Destination: Austin, Texas

While riding the bike and running path along the shores of Ladybird Lake, we came up on a runner with a T-shirt that read “Keep Austin Weird.” Depending on whom you ask, “weird” in the capital city can mean a wide range of things, but from what we witnessed, Austinites don’t have to worry; there’s plenty of “weird” left to last a good while. In so many ways Austin is a unique city, and one that will not easily be confused with the other major metropolises in the Lone Star state. 

There were a variety of reasons that took Electric Bike Action to Austin as an e-bike destination, and many of those factors should make it equally attractive to you. First of all, Austin is a business hub for the high-tech industry. With so much business travel headed there, the cost of air travel is surprisingly reasonable. We were looking for a destination that was likely to have mild weather in the winter, and while central Texas isn’t as sure a bet for winter weather as Palm Springs or Las Vegas, it generally has mild winters. Certainly, we lucked out big with the blue skies and sun we encountered.

Two e-bike riders in Austin, Texas
Austin, Texas, has done some great work on hike-and-bike access in the city. There are several corridors crossing Lady Bird Lake, and each has automobile traffic completely segregated from bicyclists and pedestrians.


Most folks don’t know that Texas has an enormous amount of water, and from the beginning Austin has been all about the water. When Edwin Waller surveyed the area and drafted a plan for the new capital in 1839, he chose 640 acres that fronted the Colorado River between Shoal Creek and Waller Creek. The 14-block grid plan was divided by wide north-south Congress Avenue and running up from the river to Capital Square. The grid plan Waller designed and surveyed now forms the basis of downtown Austin.

Over the years Texas damned up parts of the Colorado River for flood control and to generate power. This action created lakes in and around Austin; the most prominent of which is Lady Bird Lake, named after the wife of former U.S. President Lyndon Johnson. It isn’t the largest of the lakes, but since the suburbs sprawled south, Lady Bird Lake dissected the city, and the bridges across it lead to annoying traffic choke points that are partially responsible for the popularity of bicycles in the area. Austin had always been attractive to bicyclists, but now a bicycle can actually make better time into the city than cars by utilizing the pedestrian and cycling bridges that run alongside the parking lots the cars call bridges.

Trail rider along Barton Creek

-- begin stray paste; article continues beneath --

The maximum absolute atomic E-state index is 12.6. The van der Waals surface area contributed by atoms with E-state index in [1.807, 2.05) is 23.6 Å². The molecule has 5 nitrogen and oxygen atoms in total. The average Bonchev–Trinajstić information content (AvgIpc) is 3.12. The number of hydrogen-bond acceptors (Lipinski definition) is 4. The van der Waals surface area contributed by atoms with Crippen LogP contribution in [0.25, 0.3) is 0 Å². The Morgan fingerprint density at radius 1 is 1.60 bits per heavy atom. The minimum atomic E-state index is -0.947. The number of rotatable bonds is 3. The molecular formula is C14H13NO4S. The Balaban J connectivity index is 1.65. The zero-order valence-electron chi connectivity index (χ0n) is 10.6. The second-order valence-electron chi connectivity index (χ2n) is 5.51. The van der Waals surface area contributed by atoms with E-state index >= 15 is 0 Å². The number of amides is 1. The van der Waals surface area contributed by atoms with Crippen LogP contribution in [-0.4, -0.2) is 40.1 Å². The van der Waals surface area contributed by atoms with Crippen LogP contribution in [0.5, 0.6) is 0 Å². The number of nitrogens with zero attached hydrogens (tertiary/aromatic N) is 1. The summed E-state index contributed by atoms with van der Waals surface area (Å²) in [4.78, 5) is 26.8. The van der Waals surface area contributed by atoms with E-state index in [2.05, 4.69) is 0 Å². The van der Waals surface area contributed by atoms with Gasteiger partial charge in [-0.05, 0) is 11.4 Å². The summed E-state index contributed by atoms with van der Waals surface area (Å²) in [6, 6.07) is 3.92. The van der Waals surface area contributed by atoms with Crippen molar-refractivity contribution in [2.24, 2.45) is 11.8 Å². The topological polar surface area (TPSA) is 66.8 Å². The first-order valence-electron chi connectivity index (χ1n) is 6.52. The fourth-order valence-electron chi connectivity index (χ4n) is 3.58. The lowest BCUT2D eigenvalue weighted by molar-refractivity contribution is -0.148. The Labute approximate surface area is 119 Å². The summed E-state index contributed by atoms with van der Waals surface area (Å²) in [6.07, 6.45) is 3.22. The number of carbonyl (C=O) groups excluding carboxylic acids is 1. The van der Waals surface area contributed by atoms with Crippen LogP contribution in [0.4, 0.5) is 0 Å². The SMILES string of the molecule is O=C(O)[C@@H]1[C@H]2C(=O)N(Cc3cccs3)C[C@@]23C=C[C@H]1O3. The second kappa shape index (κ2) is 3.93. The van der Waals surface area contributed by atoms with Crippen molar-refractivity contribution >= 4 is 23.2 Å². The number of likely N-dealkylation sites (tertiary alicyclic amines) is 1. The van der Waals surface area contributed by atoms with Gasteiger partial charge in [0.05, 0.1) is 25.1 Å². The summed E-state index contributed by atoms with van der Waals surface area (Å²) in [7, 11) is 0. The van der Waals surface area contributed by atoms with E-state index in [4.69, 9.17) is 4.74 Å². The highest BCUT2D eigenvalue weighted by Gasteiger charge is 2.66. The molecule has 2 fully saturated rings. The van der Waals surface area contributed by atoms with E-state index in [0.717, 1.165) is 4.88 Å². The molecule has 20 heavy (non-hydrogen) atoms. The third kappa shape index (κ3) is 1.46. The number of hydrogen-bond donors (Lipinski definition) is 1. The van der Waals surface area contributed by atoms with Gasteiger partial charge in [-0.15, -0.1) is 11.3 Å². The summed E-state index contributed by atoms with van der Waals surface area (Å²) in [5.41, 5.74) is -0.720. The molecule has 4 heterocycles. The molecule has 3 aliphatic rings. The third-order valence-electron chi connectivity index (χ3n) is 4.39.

There are no electric-assist rentals for mountain bikes, but there are multiple shops that rent normal mountain bikes. There are some great trails to explore, like this one along Barton Creek.


When owner Nicole Zinn and general manager John Dawson discovered electric bikes, they were certain that some entrepreneur in this eccentric and green city was already promoting them. But after researching the business, they discovered that nobody was plugged in yet. They created Rocket Electrics, a wonderful little e-bike-only shop in modern and airy space just yards from the Lady Bird Lake bike path. When the new Boardwalk Trail sections are opened, the shop will be in solid-gold bicycling real estate.

In addition to selling several popular brands, they staff a high-tech service shop and provide electric bicycle rentals and guided e-bike tours. You can rent bicycles by the day or for overnight, or multi-day rentals where you take the charger along with you. If you aren’t ready to be turned loose on your own, you can sign up for one of the three established tours. The quickest and most basic is the two-hour Lady Bird Lake tour that leaves every day at 11:30 a.m. Next on the list is the four-hour food tour that leaves the shop at 4 p.m. Yes, the tour does include some sampling along the way. Next up is a musician’s tour, which is led by a professional musician who leads a tour of the popular music spots found on the city’s world famous Sixth Avenue. The ride concludes with champagne and a live performance by your guide on the shores of the lake. Other custom options are possible, and number of businesses plan team-building events with Rocket. All of the guides are knowledgeable about the area, passionate about the Austin lifestyle, and excited about electric bicycles.

Nicole and John at Rocket encourage people to commute to work by electric bicycle. If you buy a commuter bike from Rocket, the staff will research all the possible routes from your house to your office, then someone from the staff will pre-ride all the possible options and pick the one that is the safest, most interesting and quickest way for you to get to work. The same staffer will meet you at your home and ride with you on your first day commuting to work. We call that customer service.

Reach Rocket at (512) 442-2453 or

Rocket Electrics stocks several premium e-bike brakes, including Easy Motion, Stromer and Pedego. The rental fleet is Pedego.